The critical thing to remember from Tina's journey is that she achieved her dream job, not by dreaming about it. She set a goal, worked hard, took advice, made changes, and her dream job found her. The law attraction can only work if you are taking action, not just dreaming.
With the Google interview only four weeks away, I asked Tina one of the most important questions -
"How much would you like to earn?"
Her first answer was £120k per year. The same salary as her old role but this time with room for growth. I asked her if she thought she could earn more the £120k? Did she want to make more? Obviously, she said yes, she wanted to but wasn't sure if she could. When asking what she thought her earning potential could be, she considered £140k, or £150k. After some long talks, we landed at £250k, an amount she was very uncomfortable with. Her fear was linked to her self-worth. She didn't believe she was worth that amount.
I told her, "on the day of the interview; you're going to tell them that you want to earn £250k". The first response was a shocked "no". She couldn't earn that much. It's too much.
I told her it is NOT. Because that was the truth, she was worth it, she just didn't know it yet, and she didn't know how to ask for it.
We prepared for the big Google interview with some training interviews. To make her comfortable asking for the salary she deserved, we practised multiple ways of asking. We also worked on helping her understand her worth, her skills, and why she really was worth a £250k salary.
It was only at the last trainee interview where she finally built up enough confidence to ask for £250k. She was denied. Rather than fall apart, she continued to negotiate her salary. She was ready for Google.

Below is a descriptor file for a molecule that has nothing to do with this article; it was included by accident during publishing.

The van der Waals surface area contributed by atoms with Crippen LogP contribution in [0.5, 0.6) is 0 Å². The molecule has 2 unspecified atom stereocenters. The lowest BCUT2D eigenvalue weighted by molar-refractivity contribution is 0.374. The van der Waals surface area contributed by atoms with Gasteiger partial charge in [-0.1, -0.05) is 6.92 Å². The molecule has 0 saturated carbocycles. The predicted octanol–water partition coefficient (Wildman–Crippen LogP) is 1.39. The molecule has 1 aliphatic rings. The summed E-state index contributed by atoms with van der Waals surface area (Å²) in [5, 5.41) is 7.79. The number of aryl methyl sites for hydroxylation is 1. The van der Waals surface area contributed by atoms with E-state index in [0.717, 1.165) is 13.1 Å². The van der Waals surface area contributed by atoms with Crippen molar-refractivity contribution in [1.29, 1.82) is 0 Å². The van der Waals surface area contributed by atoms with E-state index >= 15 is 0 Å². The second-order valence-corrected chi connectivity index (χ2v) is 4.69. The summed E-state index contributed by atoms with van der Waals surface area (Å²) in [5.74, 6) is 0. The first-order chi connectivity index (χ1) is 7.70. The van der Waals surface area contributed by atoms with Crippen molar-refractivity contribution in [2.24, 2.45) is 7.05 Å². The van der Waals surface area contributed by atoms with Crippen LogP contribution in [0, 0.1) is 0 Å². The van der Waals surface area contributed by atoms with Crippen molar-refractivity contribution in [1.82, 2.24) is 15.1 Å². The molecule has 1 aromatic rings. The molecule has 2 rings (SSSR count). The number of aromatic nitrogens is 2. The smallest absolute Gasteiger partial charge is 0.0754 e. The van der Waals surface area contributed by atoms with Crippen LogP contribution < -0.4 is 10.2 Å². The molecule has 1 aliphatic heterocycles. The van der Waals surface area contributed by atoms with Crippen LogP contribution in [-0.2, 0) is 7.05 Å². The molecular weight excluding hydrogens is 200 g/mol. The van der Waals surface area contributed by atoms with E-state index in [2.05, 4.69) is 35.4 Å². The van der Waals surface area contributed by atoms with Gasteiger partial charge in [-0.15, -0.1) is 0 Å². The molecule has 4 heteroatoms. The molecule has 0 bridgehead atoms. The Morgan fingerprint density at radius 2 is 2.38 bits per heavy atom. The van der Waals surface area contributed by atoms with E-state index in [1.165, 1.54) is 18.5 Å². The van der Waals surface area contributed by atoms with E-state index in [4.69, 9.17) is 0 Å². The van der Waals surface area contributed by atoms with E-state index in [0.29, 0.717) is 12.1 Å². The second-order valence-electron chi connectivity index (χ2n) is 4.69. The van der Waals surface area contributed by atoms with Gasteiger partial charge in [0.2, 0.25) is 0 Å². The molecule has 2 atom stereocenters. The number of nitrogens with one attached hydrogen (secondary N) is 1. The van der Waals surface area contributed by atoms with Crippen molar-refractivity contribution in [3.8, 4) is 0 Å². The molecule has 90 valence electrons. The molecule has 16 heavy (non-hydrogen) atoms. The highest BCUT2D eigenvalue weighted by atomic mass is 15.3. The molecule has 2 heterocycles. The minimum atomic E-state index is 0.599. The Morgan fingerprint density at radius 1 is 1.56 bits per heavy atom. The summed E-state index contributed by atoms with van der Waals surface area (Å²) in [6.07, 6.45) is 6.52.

The day of the interview came. Tina handled everything well, and when the final question came, she knew her worth. After explaining her expectations and how her skills matched the job requirements, Tina asked for a dream amount of £250k. The interviewer left to confirm that with a manager and came back with an offer.
It stood at 238k pounds per year - as that was their maximum budget for that position.
Tina called me right after the interview, enthusiastic, and so I asked her a fundamental question -
"Do you know why they offered you 238k per year?"
She said yes - it was down to my coaching. How I changed her mindset and really pushed her onto that path. It was partly right. But the more important reason for getting that job and salary was because she asked for it.
In life, you're going to have to ask for what you truly want. If Tina went to Google and asked for 180k, she would have got it, and they would have saved money. If she asked for less, they might not have even hired her because she thought she wasn't worth it.
I helped Tina see that she was worth £250k. Because she saw it, Google saw it. After several months of coaching, Tina left behind a mundane job for a position that offered almost double her original salary and has room for promotions and progression. And Tina didn't stop there; in the twelve months I spent coaching Tina, she got another two promotions.
Moral of Tina's story?